CONSOLIDATED RAIL CORPORATION

OSHRC Docket No. 77-2911

Occupational Safety and Health Review Commission

July 29, 1982

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Before ROWLAND, Chairman; CLEARY and COTTINE, Commissioners.

COUNSEL:

Office of the Solicitor, USDOL

F. V. LaRuffa, Reg. Sol., USDOL

Robert M. Peet, for the employer

OPINION:

DECISION

BY THE COMMISSION:

A decision of Administrative Law Judge Edward V. Alfieri is before the Commission under section 12(j), 29 U.S.C. 661(i), of the Occupational Safety and Health Act of 1970, 29 U.S.C. 651-78 ("the Act"). Judge Alfieri found that Consolidated Rail Corporation ("Conrail") was exempt from the recording and reporting requirements of 29 C.F.R. 1904.2, 1904.4, and 1904.5 and therefore was not required to give a compliance officer of the Occupational Safety and Health Administration ("OSHA") access to any records pursuant to 29 C.F.R. 1904.7, n1 including the safety and health records Conrail kept for the Federal Railway Administration ("FRA").

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n1 29 C.F.R. 1904.7 provides, in pertinent part:

Each employer shall provide, upon request, records provided for in 1904.2, 1904.4, and 1904.5, for inspection and copying by any representative of the Secretary of Labor. . . .

Conrail was cited under the 1977 version of this standard, which was substantially the same as the current version set forth here. Section 1904.2 requires employers to maintain a log and summary of all recordable occupational injuries and illnesses. An employer may use OSHA form No. 200 or an equivalent. Section 1904.4 requires employers to maintain a supplementary record for each injury or illness, in the detail prescribed in OSHA form No. 101. Again, an employer may use an equivalent form, such as a workmen's compensation form. Section 1904.5 requires employers to post an annual summary of injuries and illnesses using OSHA form No. 200.

[*2]

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The Secretary petitioned for review of Judge Alfieri's decision and Commissioners Cleary and Cottine granted the Secretary's petition. We affirm Judge Alfieri's decision to vacate the citation in this case but hold that railroad industry employers must comply with the OSHA recording and reporting requirements and must make their records available to OSHA compliance officers.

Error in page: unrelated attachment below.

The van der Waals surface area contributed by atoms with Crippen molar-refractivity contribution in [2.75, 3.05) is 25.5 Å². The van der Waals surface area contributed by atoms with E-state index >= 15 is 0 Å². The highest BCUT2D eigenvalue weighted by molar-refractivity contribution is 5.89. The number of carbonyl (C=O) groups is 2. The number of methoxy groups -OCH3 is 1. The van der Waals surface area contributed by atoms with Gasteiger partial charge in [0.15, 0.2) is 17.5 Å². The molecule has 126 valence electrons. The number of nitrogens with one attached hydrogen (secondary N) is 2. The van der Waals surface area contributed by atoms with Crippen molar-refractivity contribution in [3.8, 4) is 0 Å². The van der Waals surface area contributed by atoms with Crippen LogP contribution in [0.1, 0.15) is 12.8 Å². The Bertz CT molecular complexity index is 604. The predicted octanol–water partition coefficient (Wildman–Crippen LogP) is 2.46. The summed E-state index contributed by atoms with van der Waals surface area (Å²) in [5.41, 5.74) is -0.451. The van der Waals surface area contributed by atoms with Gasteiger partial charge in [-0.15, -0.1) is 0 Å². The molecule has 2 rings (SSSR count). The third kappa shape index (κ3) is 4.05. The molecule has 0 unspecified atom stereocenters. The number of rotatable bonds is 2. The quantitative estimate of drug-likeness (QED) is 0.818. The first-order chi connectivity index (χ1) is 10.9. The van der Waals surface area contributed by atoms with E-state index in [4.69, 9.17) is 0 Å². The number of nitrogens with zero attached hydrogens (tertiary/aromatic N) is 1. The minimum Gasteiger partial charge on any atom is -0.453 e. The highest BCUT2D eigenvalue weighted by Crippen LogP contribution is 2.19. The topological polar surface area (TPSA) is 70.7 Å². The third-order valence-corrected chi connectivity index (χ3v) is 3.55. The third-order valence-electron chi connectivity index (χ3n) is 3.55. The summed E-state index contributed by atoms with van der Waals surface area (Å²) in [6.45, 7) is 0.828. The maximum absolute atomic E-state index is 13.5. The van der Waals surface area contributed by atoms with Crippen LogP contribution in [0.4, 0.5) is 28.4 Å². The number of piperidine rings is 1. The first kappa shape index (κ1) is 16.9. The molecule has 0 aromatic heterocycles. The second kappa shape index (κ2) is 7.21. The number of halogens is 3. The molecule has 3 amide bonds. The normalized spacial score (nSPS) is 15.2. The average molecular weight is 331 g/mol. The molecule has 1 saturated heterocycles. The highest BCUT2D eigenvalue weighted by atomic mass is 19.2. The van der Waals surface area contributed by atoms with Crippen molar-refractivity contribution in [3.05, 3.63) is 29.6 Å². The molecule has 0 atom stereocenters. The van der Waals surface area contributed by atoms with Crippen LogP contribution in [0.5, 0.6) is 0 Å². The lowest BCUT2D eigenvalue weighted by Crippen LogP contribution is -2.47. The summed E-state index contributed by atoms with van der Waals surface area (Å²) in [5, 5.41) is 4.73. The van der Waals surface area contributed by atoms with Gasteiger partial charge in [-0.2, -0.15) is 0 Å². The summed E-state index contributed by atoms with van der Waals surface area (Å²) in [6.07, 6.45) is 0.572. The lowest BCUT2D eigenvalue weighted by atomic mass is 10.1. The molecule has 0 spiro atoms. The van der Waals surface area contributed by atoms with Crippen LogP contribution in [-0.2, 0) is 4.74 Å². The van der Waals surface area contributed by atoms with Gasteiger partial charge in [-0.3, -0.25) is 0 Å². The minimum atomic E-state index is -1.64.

In Southern Pacific Transportation Co., 74 OSAHRC 83/A2, 2 BNA OSHC 1313, 1974-75 CCH OSHD P19,054 (No. 1348, 1974), aff'd, 539 F.2d 386 (5th Cir. 1976), cert. denied, 434 U.S. 874 (1977) ("Southern Pacific"), the Commission held that the Department of Transportation's (FRA's) regulations requiring the reporting of accidents exempted railroad employers from all OSHA recordkeeping regulations under section 4(b)(1) of the Act. n2 However, in Consolidated Rail Corp., 82 OSAHRC 10 BNA OSHC 1706, 1982 CCH OSHD P26,082 (No. 80-3495, 1982), the Commission specifically overruled this aspect of Southern Pacific. The Commission held that employers in the railroad industry must comply with OSHA recordkeeping requirements [*3] and must afford the Secretary's representatives access to the records they are required to maintain. Thus, by failing to do this, Conrail failed to adhere to section 1904.7.

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n2 Section 4(b)(1), 29 U.S.C. 653(b)(1), provides in pertinent part,

Nothing in this chapter shall apply to working conditions of employees with respect to which other Federal agencies . . . exercise statutory authority to prescribe or enforce standards or regulations affecting occupational safety or health.

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However, it would be unfair to hold Conrail in violation of the cited regulation in this case since Southern Pacific was the relevant Commission precedent at the time of the alleged violation. See Consolidated Rail Corp., supra. We therefore affirm Judge Alfieri's vacation of the citation but reemphasize that Conrail and other railroad industry employers must maintain suitable records and make them available to OSHA representatives. n4 SO ORDERED.

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n4 Chairman Rowland would adhere to the holding of Southern Pacific that railroad employers are not required to comply with OSHA recordkeeping requirements. Consolidated Rail Corp., 10 BNA OSHC at 1708 n. 7, 1982 CCH OSHD at p. 32,828 n. 7. The remaining issue presented by this case is whether a railroad employer must afford the Secretary access to the records it maintains for the FRA. In Consolidated Rail Corp., the majority addressed this issue, holding that 29 C.F.R. 1904.7 requires that railroad employers make available to the Secretary either OSHA records or the equivalent of OSHA records. Thus, the issue has already been decided by the Commission majority. Regardless of how he would decide the issue, Chairman Rowland believes it would be unfair to find Conrail in violation of 1904.7 in this case, and therefore concurs in the vacation of the citation. Because the Commission majority has already decided the issue and the outcome of the case would not be affected, Chairman Rowland does not decide whether 4(b)(1) precludes the Secretary from obtaining access to the FRA accident and illness records maintained by a railroad employer.

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